Tuesday, April 28, 2015

2015 Week 17: Off to St. Louis

This week was consumed with either preparing for or intensely living the 2015 FIRST World Championship.


Monday, when the parents and mentors met there was an exciting reveal--all the money was in for the trip!

Tuesday they put decals on the trailer and packed all the equipment.

Wednesday very early we boarded the LightRider double decker bus. The plan, as we traveled in the bus each day, was to have Mike share reflections on life. His first talk was titled "Breaking the Mold" about how his own ambitions to become an astronautical engineer took a different direction when challenged by college chapel speakers from Operation Mobilization.

We arrived safely shortly after noon and had a tour of the St. Louis Christian College where we stayed for three nights.

The event was held in the Edward Jones Dome, an enormous stadium set up with eight playing fields for simultaneous qualification matches. Our team played in Newton.

In this aerial view of St. Louis (borrowed from Google images) you can see the dome on the middle left and next to it an L-shape building, the America's Center, where the 600+ pits were set up.



The drive team and pit crew had a busy afternoon: unpack the trailer and set up the pit; make adjustments and add the improvements to the robot; have it inspected. If possible they would have opportunity to test the robot on the practice field before their one practice match on the Newton field. As it turned out the line was too long so they were unable to test the robot.

"Not Yet" and the ME and lead mentor; PhyXTGears pit (above right); judges talking to the drive team (below right)
Robot "guts"
The complexity of the inner workings of the robot blew my mind, and so did the enormity of the stadium.


The day before we left, I had a request from a former Doulos girl who joined a few months before we left the ship:
"Estoy buscando una persona que haya trabajado en OM para escribir unas palabras de introducción a mi librito."
(Would you be willing to write an introduction to my book?) 
I accepted the challenge. She emailed the document immediately. For two days, between matches, I was enthralled reading her stories and reliving our own experiences on the M/V Doulos.


Meanwhile. . .
--Recycle Rush was in progress: robots "can burglaring" (stealing RC's, recycle cans, from the center platform); stacking totes six-high with an RC on top; the human player throwing "litter" (pool noodles) on the opponents side and/or placing one in each RC.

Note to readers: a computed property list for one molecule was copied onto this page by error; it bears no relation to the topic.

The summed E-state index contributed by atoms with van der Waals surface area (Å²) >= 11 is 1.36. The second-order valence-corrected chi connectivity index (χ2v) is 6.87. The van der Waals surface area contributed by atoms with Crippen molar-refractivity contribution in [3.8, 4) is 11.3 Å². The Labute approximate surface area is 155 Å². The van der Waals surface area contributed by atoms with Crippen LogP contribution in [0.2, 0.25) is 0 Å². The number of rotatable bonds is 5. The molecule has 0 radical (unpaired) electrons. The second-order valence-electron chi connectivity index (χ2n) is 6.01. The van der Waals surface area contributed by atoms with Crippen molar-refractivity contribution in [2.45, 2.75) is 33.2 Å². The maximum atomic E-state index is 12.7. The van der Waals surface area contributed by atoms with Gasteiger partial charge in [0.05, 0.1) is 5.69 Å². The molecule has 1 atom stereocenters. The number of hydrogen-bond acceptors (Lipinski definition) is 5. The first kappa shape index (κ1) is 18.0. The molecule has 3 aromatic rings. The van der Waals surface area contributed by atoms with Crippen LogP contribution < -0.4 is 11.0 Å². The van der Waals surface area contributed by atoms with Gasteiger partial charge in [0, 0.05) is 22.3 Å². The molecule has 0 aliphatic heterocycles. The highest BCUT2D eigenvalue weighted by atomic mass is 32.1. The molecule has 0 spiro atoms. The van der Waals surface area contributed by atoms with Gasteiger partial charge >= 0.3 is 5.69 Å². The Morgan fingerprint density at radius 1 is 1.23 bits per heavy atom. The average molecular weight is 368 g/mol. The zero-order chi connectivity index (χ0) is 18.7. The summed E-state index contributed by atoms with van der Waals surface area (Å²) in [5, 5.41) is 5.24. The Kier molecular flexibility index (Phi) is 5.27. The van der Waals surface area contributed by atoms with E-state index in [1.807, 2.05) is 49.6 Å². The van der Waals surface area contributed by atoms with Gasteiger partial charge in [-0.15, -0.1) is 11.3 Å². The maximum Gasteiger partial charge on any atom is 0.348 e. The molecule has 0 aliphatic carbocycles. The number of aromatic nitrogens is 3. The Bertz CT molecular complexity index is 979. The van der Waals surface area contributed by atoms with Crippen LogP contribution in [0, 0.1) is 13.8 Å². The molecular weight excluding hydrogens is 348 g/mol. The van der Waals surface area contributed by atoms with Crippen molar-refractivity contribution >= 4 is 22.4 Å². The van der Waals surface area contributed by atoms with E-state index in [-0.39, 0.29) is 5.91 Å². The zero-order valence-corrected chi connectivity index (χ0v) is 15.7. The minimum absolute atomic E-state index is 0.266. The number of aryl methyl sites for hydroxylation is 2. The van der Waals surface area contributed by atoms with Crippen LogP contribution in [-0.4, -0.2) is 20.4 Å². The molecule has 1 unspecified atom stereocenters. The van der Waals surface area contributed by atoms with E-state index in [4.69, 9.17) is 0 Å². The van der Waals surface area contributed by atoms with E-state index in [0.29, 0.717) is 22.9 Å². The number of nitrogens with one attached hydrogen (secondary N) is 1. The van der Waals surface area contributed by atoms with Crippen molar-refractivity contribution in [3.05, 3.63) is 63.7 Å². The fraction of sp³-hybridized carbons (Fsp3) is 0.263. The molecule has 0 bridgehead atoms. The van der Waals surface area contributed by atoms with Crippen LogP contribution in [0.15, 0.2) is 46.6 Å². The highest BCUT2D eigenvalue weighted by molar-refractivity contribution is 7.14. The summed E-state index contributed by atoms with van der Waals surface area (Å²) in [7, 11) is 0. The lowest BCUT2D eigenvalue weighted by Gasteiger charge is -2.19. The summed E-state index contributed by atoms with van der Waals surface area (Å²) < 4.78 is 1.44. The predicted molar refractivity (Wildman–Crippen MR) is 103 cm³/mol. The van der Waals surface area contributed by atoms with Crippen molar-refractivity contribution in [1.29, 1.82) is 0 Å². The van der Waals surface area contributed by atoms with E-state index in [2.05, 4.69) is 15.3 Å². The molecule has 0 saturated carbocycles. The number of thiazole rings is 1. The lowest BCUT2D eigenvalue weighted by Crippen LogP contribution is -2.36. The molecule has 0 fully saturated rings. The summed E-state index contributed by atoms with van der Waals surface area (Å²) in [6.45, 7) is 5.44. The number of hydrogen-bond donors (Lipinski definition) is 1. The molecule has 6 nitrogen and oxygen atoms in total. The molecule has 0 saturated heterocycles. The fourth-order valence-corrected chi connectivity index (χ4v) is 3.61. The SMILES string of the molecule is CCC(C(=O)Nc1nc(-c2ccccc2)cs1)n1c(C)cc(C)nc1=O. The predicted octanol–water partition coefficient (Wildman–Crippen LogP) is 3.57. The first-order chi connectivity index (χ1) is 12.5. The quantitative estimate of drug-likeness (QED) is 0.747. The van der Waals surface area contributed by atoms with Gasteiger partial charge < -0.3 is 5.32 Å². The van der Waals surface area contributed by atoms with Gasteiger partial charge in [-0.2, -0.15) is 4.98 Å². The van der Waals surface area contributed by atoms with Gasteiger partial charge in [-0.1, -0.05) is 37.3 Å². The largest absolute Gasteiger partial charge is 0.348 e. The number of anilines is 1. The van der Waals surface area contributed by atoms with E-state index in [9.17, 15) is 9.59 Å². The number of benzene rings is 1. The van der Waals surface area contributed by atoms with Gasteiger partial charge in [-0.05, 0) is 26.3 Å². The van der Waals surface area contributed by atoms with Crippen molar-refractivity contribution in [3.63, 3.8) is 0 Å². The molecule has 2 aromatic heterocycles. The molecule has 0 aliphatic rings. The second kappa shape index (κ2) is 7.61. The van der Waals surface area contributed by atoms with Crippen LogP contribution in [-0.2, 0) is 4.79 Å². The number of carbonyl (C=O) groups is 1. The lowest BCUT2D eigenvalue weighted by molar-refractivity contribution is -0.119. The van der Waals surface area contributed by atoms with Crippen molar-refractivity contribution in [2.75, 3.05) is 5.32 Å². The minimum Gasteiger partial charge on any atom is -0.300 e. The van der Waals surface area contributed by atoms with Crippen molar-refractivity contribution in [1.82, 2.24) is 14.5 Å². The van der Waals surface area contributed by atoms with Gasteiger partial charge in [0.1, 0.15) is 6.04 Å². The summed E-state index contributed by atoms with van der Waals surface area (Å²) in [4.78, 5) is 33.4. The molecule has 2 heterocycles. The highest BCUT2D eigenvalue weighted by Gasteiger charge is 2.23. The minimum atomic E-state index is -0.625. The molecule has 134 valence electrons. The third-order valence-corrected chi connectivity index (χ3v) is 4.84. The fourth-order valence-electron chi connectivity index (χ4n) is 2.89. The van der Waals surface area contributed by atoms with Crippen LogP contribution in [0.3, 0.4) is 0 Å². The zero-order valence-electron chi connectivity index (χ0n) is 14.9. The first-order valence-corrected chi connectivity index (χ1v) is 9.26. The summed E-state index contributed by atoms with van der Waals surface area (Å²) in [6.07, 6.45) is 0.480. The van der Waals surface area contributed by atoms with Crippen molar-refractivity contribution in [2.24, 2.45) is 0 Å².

--announcers enthusiastically retelling the moves, pointing out strategies or spills.
--teams cheering loudly.
Multiply all of the above by eight = one loud noisy stadium.

Each team played ten qualifying matches during the two days in randomly selected alliances.
PhyXTGears played four on Thursday and six on Friday always adjusting strategy in accordance with the varying strengths of the alliance partners. Once we were very fortunate to be allied with #1 and #2 seeded teams and get the highest two-day score.

By the end of qualifying matches, we were sixth out of 76 teams in our field and therefore in a position to choose alliance partners for the playoffs.

Jeremiah, one of the drivers, wearing the team captain hat, chose alliance teams based on the hard work of the scouting team and their careful analyses the night before. Unfortunately, the favored teams were taken by the time it was his turn to pick.

Above: Jeremiah, team captain; Captain +1
Below:Captain +2; Captain +3, discussing strategy

Above:Opening ceremony; drive team setting up robot for a match; the finals fiesta!

We never imagined we'd make it to State, much less to Worlds, and then to finish seventh--unthinkable!

On the way home I shared "Seafaring Stories" and threw in stories of how Mike and I met.
All in all it was a wonderful adventure and team-bonding experience. We are feeling very grateful, and tired! It was 3:30 Sunday morning when we finally arrived home. Now, I must recover from the sore throat and cold. And Michael still has bouts of immobilizing hip pain that plagued him during the event. The long distance he had to walk between the stands and the pits brought it on every time and became more frequent and intense. He practically lived on Ibuprofen. It is the same mysterious pain he had after surgery last year, but now on the other side.

Coming back we faced some serious realities of life on the home-front, like a valley after the exhilirating mountain-top.

2 comments:

Kimberly Hoyt said...

What an amazing experience! Not just for you and Mike, but for the kids on the team -- it has to have had a huge impact on their lives. Love that you and Mike were able to share with the group on the way there and back. What a privilege!

Is author Dora from Spain? Argentina? Another Spanish speaking country?

Praying you and Mike both recover quickly, both from the exhausting week and your other health issues.

The Bug said...

What a fabulous experience for that team! I'm so glad that the community helped make it happen for them - & that they did so well!

Hope by now you're both feeling MUCH better!